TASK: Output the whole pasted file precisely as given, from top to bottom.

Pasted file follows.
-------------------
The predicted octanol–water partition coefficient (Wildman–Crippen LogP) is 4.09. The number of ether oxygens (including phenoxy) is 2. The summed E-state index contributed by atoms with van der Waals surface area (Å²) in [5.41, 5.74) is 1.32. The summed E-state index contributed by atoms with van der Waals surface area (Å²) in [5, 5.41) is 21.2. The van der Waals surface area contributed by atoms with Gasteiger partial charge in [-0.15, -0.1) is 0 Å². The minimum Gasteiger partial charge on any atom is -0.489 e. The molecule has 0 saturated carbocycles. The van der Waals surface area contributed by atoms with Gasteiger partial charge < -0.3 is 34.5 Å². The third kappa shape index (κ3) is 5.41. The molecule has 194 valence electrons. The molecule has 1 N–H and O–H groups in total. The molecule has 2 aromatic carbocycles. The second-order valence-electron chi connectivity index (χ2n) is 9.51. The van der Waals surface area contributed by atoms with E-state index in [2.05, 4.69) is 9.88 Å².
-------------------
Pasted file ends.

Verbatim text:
The predicted octanol–water partition coefficient (Wildman–Crippen LogP) is 4.09. The number of ether oxygens (including phenoxy) is 2. The summed E-state index contributed by atoms with van der Waals surface area (Å²) in [5.41, 5.74) is 1.32. The summed E-state index contributed by atoms with van der Waals surface area (Å²) in [5, 5.41) is 21.2. The van der Waals surface area contributed by atoms with Gasteiger partial charge in [-0.15, -0.1) is 0 Å². The minimum Gasteiger partial charge on any atom is -0.489 e. The molecule has 0 saturated carbocycles. The van der Waals surface area contributed by atoms with Gasteiger partial charge < -0.3 is 34.5 Å². The third kappa shape index (κ3) is 5.41. The molecule has 194 valence electrons. The molecule has 1 N–H and O–H groups in total. The molecule has 2 aromatic carbocycles. The second-order valence-electron chi connectivity index (χ2n) is 9.51. The van der Waals surface area contributed by atoms with E-state index in [2.05, 4.69) is 9.88 Å².